Maybe it's part of a trilogy, but the other books are absolutely lackluster. Maybe there are companion novels written in the same world and with overlapping characters, but just were not up to the One Book™. Maybe the author wrote a sequel or a prequel years later but it is their foundational work that really gets attention. Maybe you've never even HEARD of the other books, but found out they exist when I didn't put your recommendation on our last list. But in any case, they are books that ARE part of a series, but could (and maybe SHOULD) absolutely, totally stand alone.
We had the same problem with our last poll as we did the one two before it. That is, I asked for stand-alone titles and got a BUNCH that were technically part of a series. So it seems clear that we need to run a book recommendation thread JUST for those books. Now is your chance to drop fantasy on here that is part of a series (or world saga) but could also completely stand alone.
I normally don't run a post on Thursday, and I have been having A WEEK, but I owe you from yesterday.
Remember, instead of trying to figure out what more people think is the BEST (which usually turns into which book has the coolest movie adaptation anyway), we're just going to have a nice chat about good books and all come away with some suggestions for our To Be Read Pile™. We'll still have the system of seconds (and "thirds" and "fourths" and…well, you get the idea), but all that will really determine is which goes to the top of the list when I post the results. You can go HERE to see what the results will look like when all is said and done. And I'll link out the original nomination post for folks who want to go see what people are actually saying about the book. Eventually these posts listing the results will be compiled in a massive "book recommendation" post.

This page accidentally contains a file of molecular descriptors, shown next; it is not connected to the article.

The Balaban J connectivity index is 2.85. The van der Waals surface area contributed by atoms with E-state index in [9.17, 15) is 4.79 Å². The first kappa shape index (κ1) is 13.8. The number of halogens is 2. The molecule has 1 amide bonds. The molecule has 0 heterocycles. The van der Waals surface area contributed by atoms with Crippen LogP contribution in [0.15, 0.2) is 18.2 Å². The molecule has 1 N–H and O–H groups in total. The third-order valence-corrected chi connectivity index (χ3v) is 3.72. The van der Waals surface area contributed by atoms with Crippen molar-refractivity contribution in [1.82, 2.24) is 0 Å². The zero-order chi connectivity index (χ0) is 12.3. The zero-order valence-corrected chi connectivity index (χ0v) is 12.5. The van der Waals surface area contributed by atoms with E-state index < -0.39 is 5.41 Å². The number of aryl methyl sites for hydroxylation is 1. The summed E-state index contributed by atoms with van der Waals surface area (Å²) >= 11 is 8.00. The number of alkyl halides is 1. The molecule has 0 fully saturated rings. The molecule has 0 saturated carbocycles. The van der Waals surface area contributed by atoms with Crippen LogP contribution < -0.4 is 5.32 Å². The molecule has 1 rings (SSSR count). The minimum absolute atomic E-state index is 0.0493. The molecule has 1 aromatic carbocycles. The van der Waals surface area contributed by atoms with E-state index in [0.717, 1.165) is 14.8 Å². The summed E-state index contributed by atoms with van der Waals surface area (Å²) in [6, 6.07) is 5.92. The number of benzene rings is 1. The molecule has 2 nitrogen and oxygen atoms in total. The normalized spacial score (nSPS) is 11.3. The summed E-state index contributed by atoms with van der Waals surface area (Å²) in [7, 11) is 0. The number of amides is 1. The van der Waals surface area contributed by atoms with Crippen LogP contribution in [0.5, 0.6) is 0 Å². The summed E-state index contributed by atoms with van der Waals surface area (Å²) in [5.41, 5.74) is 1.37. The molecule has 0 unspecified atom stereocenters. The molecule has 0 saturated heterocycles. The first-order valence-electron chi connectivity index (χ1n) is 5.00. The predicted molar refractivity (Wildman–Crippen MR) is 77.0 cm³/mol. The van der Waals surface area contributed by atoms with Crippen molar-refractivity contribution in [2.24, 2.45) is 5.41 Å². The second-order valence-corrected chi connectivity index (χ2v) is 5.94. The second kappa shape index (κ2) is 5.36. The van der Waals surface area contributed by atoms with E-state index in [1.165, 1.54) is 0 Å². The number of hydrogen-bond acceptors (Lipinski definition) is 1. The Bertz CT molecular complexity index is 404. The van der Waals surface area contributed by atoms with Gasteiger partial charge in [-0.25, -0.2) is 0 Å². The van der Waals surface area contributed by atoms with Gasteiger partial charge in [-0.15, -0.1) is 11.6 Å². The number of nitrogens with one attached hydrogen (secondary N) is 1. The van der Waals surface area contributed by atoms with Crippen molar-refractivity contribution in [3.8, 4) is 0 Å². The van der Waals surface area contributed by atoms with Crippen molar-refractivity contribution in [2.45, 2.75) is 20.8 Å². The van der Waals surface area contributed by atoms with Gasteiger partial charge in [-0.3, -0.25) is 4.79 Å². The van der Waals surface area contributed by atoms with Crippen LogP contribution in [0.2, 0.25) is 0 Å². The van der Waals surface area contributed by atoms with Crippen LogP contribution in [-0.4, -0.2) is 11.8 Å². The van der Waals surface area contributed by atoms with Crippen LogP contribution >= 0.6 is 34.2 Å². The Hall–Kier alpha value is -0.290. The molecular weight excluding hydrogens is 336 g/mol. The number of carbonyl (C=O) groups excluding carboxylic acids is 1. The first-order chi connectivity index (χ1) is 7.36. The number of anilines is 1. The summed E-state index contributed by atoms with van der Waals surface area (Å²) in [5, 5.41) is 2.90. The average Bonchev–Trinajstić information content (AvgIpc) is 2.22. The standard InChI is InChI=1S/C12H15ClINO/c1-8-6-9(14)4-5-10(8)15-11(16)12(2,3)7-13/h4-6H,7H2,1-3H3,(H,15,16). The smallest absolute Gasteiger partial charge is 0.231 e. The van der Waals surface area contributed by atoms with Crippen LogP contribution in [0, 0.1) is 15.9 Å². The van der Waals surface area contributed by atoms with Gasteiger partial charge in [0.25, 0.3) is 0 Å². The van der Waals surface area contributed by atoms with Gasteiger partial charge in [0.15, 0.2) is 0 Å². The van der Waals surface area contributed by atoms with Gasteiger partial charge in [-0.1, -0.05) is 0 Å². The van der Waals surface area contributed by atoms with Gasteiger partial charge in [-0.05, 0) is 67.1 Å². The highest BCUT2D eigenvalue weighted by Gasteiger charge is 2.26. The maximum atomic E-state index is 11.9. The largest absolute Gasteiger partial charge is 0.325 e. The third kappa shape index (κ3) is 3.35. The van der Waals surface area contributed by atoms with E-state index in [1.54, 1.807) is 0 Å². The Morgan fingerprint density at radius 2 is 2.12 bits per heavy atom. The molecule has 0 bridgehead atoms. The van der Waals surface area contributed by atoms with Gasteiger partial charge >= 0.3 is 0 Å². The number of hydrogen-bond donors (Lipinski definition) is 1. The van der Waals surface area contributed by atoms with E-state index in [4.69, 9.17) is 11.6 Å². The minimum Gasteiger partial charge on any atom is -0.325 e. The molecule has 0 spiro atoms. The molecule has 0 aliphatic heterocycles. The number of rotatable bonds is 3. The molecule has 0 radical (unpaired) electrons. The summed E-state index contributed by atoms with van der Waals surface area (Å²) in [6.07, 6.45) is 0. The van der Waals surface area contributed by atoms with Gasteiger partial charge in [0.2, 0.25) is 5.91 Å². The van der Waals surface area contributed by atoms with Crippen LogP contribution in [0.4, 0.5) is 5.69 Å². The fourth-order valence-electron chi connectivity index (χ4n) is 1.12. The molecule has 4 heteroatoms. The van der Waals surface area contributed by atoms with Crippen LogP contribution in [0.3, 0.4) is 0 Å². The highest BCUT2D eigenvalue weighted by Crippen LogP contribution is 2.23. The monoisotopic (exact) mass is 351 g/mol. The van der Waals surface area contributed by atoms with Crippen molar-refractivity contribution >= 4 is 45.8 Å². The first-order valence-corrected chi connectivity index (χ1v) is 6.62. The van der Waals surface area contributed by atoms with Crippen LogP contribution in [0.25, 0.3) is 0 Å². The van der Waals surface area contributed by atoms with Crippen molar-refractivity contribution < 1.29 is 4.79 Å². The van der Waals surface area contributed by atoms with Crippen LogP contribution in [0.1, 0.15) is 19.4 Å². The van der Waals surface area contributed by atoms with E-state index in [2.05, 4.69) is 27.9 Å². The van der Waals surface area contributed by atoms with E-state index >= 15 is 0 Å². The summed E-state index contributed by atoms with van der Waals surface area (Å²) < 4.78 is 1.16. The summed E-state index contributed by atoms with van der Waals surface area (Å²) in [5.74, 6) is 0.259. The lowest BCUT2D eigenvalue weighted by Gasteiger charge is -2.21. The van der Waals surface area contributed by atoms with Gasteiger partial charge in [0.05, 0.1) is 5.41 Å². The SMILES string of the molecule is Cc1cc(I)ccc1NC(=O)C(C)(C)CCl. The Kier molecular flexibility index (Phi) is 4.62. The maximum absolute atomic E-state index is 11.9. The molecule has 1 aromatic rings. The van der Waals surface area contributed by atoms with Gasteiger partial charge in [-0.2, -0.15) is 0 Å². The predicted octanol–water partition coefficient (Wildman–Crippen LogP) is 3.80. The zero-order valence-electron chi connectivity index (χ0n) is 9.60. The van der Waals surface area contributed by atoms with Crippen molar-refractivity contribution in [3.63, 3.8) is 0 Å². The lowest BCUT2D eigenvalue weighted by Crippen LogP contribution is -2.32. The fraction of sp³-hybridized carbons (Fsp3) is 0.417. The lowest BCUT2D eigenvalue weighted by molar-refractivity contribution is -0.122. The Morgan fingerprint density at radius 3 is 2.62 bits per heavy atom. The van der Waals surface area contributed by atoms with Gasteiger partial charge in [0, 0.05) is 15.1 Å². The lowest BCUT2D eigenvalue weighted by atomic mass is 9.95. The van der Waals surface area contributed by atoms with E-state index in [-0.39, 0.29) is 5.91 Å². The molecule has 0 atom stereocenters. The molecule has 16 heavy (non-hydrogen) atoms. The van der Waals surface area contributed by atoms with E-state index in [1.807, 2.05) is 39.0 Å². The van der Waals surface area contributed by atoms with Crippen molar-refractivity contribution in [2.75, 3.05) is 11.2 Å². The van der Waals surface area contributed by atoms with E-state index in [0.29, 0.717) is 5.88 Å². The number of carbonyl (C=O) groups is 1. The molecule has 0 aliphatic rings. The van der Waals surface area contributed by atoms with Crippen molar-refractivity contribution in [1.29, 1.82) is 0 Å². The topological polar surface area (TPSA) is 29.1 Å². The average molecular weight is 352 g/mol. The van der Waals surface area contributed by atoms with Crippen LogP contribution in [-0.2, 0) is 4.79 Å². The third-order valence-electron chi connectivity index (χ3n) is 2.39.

Today we're doing "stand alone" fantasy that isn't ACTUALLY stand alone. But to be clear, we're talking about books that absolutely could stand completely alone (and were maybe even intended to had the author not gone back to them), not just "the exceptionally good first book in a trilogy" or something. (Think The Shining or The Witches of Eastwick and not so much The Hunger Games.) These are books that could (and maybe SHOULD) have never had sequels. Planned trilogies (or whatever) that happened to have exceptionally contained narratives technically shouldn't go here.
Because folks voted for some of these books on the "Stand alone" poll, we have a small list already ready to go! But do notice there's no copyright year limitation, so the book can have been published before 1980, unlike our last poll.
Mrs Frisby and the Rats of NIMH, R. C. O'Brien
Bunnicula, D. Howe and J. Howe
Bridge of Birds, B. Hughart
The Dark is Rising, S. Cooper
Inferno, L. Niven and J. Pournelle
Over Sea Under Stone, S. Cooper
- Make two recommendations. Obviously, I can't stop anyone from making fifteen, but nothing beyond the first two will make it onto the master list. I'm a despot that way.
- TELL US ALL A LITTLE ABOUT WHY YOU LIKE THE BOOK although obviously do so without spoilers! If you just drop a title name and it gets all the seconds, I'm still going to list it, of course, but the whole point of this is to have a "conversation" and gush a little about the books you think are great, exciting, well written, or unforgettable and a little (spoiler-free) squee about why.
- For each recommendation, let us know if you're nominating it more as a BEST book in the genre or an UNDERSUNG HERO in the genre. Basically "undersung hero" is for books you think are great, tragically overlooked, NEED to be read by everyone (like…yesterday), but are maybe not necessarily the besty bestest best. They'll all end up in the list I compile, but I'll put them in different places.
- As always, I leave the niggling over the definition of genres to your best judgement because I'd rather be inclusive. If you want to nominate Snow Crash as fantasy (even though it's probably better placed as science fiction), you should show your work if you desire those sweet, sweet seconds (or thirds....or fourths) and there might be a discussion thread after your comment with a lot of people writing out the "If I may…"